UNFCCC Climate Actions Studio
UNDP and FAO
The Productive Landscapes Resilient to Climate Change and Strengthened Socioeconomic Networks in Guatemala project aims to increase climate resilience in productive landscapes and socio-economic systems in pilot municipalities that are threatened by climate change and climatic variability impacts, in particular hydro-meteorological events that are increasing in frequency and intensity. It will achieve this through a suite of key outcomes that range from enhancing institutional capabilities, supporting more resilient local economies, and increasing communities’ adaptive capacity.
Feature story of two women's lives in Myanmar and Cambodia.
With financing from the Global Environment Facility’s Least Developed Country Countries Fund, and supported by UNDP and the Ministry of of Water and Environment, the Strengthening Climate Information and Early Warning Systems (SCIEWS) project in Uganda aims to support adaptation planning via an enhanced climate monitoring network and early warning systems.
The Samoa PACC project is working with the government to implement a community-based integrated coastal protection model, to increase the resilience of its coastal communities and infrastructure to the impacts of climate change. The project is working at three sites – Tafitoala village on Upolu and Lefagaoalii and Lalomalava on Savai’i
Vanuatu, as one of the participating PACC countries, is improving the roading infrastructure on Epi Island to reduce climate-related risks. Epi's inhabitants depend on local transport infrastructure to transport their crops to market, their sick to hospital, and to connect to the outside world. By relocating coastal roads, rehabilitating sea walls, and protecting the coastline through re-vegetation of native species, these long-term adaptation measures are preserving livelihoods and improving climate resilience.
With the Secretariat of the Pacific Regional Environment Programme (SPREP) acting as the Executing Agency and the United Nations Development Programme (UNDP) as the Implementing Agency, the Pacific Adaptation to Climate Change (PACC) project is working in 14 Pacific Island countries to reduce vulnerability and increase resilience to the adverse effects of climate change.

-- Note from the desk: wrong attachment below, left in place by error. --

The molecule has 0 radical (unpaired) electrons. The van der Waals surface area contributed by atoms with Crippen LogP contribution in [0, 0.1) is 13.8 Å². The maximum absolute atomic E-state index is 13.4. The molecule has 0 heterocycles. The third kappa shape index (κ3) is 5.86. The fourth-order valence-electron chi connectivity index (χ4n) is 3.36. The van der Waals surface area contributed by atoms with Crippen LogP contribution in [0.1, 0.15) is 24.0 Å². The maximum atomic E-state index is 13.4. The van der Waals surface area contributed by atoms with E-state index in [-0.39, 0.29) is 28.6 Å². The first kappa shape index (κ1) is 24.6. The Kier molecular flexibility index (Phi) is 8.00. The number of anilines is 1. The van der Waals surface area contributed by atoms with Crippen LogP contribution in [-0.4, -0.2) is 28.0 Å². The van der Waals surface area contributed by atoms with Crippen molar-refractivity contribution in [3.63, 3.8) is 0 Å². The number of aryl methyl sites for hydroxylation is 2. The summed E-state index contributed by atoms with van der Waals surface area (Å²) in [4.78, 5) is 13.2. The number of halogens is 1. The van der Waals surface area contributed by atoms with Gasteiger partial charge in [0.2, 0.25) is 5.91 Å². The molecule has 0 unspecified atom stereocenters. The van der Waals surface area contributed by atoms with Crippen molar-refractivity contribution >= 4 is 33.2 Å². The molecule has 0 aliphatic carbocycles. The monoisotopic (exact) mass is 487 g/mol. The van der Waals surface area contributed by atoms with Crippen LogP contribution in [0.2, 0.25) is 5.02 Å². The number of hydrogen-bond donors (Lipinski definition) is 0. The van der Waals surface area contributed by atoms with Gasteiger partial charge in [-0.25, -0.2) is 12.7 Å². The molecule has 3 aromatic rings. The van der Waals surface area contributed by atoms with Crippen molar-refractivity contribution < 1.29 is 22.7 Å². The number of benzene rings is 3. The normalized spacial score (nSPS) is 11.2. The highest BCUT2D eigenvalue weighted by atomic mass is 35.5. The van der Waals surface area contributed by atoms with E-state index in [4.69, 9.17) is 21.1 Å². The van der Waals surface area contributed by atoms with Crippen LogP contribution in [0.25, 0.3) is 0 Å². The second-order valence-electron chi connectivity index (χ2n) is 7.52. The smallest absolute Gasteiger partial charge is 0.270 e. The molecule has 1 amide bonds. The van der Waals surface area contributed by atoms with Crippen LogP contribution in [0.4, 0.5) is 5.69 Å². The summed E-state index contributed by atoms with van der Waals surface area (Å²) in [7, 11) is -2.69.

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Named after the government-supported mobile short code ‘1294’, EWS1294 is a free mobile phone service developed by NGO People in Need in Cambodia following severe flooding in 2013. The service is a practical means for Cambodians to receive early warning messages. According to a 2016 study, more than 96% of Cambodians report owning a phone, and more than 99% are reachable through some sort of phone.
When a disaster strikes, its impacts are not equal -- women, children, the elderly, migrants and the poor are frequently disproportionately affected.
Under the project ''Strengthening Climate Information and Early Warning Systems to Support Climate-Resilient Development' , UNDP Cambodia partnered with Action Aid Cambodia to increase gender equality in disaster risk reduction and early warning systems across Cambodia.
“We know that around the world, the impacts of climate change and disasters disproportionally affect women and that rural women are particularly vulnerable...To build their resilience – and that of their communities at large – it’s critical they’re actively involved." While gender equality is improving in Cambodia – for example in primary and secondary education and maternal mortality – their representation in local and national decision-making remains limited.